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Army Spc. Dennis G. Jensen

Died August 16, 2011 Serving During Operation Enduring Freedom


21, of Vermillion, S.D.; assigned to 153rd Engineer Battalion, 196th Maneuver Enhancement Brigade, Sioux Falls, S.D.; died Aug. 16 in Helmand province, Afghanistan, from a non-combat incident.



SD soldier dies in bridge materials accident

The Associated Press

PIERRE, S.D. — A South Dakota National Guard soldier serving in Afghanistan has died in a non-combat related accident, the South Dakota governor's office said Wednesday.

Spc. Dennis G. Jensen, 21, of Sioux Falls, died Tuesday from injuries suffered while working with bridge materials near Camp Leatherneck in the Helmand province of southern Afghanistan, according to a statement from the governor's office.

"Our hearts and prayers go out to his family and friends for their loss, and we offer our gratitude for Specialist Jensen's service to our state and nation," Gov. Dennis Daugaard said in the statement.

Jensen, formerly of Vermillion, was struck by two steel bridge decking panels that fell from a forklift when a securing strap broke. He was rushed to Bastion Airfield Hospital but didn't survive, Daugaard's office said. Officials said Jensen was wearing all appropriate safety gear at the time. The accident remains under investigation.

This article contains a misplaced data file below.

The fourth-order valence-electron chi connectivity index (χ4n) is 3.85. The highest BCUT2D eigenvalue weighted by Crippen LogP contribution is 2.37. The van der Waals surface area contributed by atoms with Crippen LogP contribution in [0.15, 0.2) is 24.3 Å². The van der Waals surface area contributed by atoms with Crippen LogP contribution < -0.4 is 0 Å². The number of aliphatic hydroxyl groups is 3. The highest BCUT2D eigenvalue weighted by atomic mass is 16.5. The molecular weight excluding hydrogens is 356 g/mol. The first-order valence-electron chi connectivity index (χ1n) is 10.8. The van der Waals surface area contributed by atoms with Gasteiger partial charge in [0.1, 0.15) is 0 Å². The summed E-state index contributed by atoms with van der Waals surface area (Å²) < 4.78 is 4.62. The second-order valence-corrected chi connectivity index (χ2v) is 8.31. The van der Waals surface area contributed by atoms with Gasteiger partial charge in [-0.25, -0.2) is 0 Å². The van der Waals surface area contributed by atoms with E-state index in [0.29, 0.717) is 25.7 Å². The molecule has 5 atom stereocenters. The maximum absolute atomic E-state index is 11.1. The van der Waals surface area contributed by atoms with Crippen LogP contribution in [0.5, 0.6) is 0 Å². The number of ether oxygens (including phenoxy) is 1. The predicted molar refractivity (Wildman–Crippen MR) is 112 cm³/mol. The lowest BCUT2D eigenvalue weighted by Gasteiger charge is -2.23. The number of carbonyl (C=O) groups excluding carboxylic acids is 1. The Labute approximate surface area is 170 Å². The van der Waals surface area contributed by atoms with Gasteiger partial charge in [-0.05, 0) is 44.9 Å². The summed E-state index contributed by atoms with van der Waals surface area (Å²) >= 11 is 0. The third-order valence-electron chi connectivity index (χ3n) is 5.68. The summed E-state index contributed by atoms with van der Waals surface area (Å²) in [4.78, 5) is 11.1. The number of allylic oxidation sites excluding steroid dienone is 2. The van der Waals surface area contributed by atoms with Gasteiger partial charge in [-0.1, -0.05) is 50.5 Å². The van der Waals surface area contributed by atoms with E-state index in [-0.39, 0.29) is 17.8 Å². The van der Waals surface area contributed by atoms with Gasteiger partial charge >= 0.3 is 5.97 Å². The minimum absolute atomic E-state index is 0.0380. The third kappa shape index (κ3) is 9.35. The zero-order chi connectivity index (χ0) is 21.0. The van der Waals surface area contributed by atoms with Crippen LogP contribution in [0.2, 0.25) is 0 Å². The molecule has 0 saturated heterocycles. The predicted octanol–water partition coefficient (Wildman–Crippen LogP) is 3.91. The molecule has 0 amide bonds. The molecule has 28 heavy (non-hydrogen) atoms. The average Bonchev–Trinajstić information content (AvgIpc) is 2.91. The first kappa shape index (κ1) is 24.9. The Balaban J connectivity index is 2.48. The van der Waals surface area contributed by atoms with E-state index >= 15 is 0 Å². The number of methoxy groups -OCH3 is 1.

The 200th Engineer Company is a multi-role bridging unit headquartered at Pierre, with detachments in Mobridge and Chamberlain. The unit deployed in May for a year-long mission to maintain, repair and replace military bridges throughout Afghanistan.

Maj. Gen. Tim Reisch, adjutant general of the South Dakota Army National Guard, offered condolences to Jensen's family and friends.

"Our thoughts and prayers are with Spc. Jensen's family, as well as all members of the 200th," Reisch said in a statement.

Jensen enlisted as a member of the 211th Engineer Company of Madison and De Smet, in which he served as a combat engineer. Jensen volunteered to deploy with the 200th as a bridge crew member in support of Operation Enduring Freedom. This was his first deployment.

Jensen is survived by his mother, Christine Bestgen of Lead, father Glenn Jensen of Yankton and sister Melissa Jensen of Minneapolis, Minn.

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